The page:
My fellow Spiritual Counselor and I believes that our ability to be open to a patient's personal faith is what leads to a sense of peace beyond death. Earlier I talked about the deepening awareness of soul, that dying people often experience. In addition, many of our patient's have religious thoughts of God, as he or she understands God.
A person's capacity to believe in a higher power that is beyond themselves is a vital part of the dying process. Here, a patient moves through merely what he or she has been taught about their Creator to a more intimate and direct experience of what is beyond concepts, labels, and formal religion.
Dying people have much to teach us about living. For many persons, facing the end of their life might be the first time they have confronted this topic. For others, it may be something they have thought about intellectually, but now have to confront it through experience. Regardless of what path people have taken to reach this point, for most every one, endings become a time for spiritual awareness.
My first Hospice patient taught me something I will never forget. She wanted me to sit in silence with her and pray meditatively. Our time together was filled with space: space to feel eternity reach through the dying experience and surround our inner selves with peace. This gave far more meaning beyond anything she or I could have ever comprehended in purely intellectual terms about dying.
Even to this day, I remember her words: “What matters in life IS NOT matter. " It was her way of telling me that there is more to life than what we see and touch. And as she neared the end of her life, it was the inner, spiritual aspect of life that was taking on a life of its own.
Regardless of your philosophy, if you are a health care provider who is dealing with the terminally ill, it becomes important to respect the idea of soul, even if you do not believe in it yourself. By soul, I do not mean something specific to a particular religion. I mean, rather, an awareness that can be experienced among persons of all paths and religions.
As professionals who care for those who are dying, it is vital we remember we are caring for a person's soul and their body.
As part of the process of turning towards non-material things, a person begins to let go of the various roles he/she carried out in life. At such a time, the need to find meaning and hope beyond this existence becomes vital to the well being of a patient who is dying. As caregivers, the need to look through our eyes and no longer with them enables us to view our patients as more than a disease in dis-ease. It is here we connect with them soul to soul and forge an eternal relationship with them that will never die.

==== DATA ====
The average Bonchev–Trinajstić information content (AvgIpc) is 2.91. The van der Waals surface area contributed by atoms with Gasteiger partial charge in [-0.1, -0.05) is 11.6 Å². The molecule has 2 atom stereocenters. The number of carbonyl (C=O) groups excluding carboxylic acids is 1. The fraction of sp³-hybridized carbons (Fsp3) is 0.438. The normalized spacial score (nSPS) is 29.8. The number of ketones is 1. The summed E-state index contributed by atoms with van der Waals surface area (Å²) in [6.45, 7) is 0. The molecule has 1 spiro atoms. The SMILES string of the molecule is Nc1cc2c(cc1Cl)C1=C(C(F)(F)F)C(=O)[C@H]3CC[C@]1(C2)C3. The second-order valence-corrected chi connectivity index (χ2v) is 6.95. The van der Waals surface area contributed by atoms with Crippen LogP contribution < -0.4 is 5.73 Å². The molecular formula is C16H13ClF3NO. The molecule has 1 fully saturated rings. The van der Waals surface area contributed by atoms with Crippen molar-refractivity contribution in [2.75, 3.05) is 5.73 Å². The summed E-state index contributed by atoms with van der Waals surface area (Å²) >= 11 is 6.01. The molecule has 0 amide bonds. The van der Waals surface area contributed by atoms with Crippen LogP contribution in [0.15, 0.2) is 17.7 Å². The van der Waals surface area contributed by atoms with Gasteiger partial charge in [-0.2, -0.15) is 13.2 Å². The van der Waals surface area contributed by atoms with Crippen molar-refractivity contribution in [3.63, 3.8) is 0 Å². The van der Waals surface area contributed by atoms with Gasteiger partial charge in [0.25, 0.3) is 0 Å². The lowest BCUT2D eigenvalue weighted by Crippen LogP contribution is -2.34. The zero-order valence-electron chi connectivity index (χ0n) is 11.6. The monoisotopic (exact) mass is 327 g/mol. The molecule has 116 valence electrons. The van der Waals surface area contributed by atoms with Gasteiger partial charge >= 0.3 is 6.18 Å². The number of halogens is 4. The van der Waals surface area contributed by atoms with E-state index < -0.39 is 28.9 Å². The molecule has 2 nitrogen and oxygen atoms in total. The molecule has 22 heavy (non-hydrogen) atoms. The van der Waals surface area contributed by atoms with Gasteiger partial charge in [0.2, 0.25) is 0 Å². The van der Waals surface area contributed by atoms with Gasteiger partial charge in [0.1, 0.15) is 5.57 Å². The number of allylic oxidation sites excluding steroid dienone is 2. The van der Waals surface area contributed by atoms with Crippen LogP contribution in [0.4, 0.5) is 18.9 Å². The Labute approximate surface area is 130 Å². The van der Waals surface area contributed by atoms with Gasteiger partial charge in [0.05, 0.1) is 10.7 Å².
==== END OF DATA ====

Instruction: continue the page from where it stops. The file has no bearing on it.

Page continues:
As a dying patient begins to let go of their personality, an identity with something within him/her begins to emerge. This emergence is a calm awareness that has been with him/her their whole life. It is the part of us not attached to the experiences of the world. It is an identity with an aspect of us that transcends even death itself. In some ways, this perspective on dying enables the one who is dying to awaken into eternal life.
There are many definitions of the word soul. But most everyone agrees that it refers to something unseen, and yet we know exists. Inside us is a landscape of the soul. It is the part of us that knows without a doubt that an experience is true without having a tangible experience of it. This part of us guides us through some of life's most difficult circumstances. It gives us hope beyond our present circumstances transcending us from self-centered awareness to life-centered awareness. This part of us is the same part a dying person begins to identify with at the end of their life giving them a sense of peace beyond anything he/she has been able to conceive to this point in life.
As the dying person makes their journey towards his or her end, and beyond, he or she is engaging in one of life's most sacred journey. As the spiritual aspects of a person unfold along this journey, it becomes a chance for others to learn from them. As a health care provider, you are in a unique position, not only to comfort people as they make this final journey, but to also learn from and be deepened by your patients.
The spiritual awareness that can develop within you as a result, of the peace that grows in a dying person can be a lesson that you carry with you, and share not only with other hospice patients, but all of your patients, family and friends.
Samuel Oliver, author of, “What the Dying Teach Us: Lessons on Living"
For more information on this author; http://www.soulandspirit.org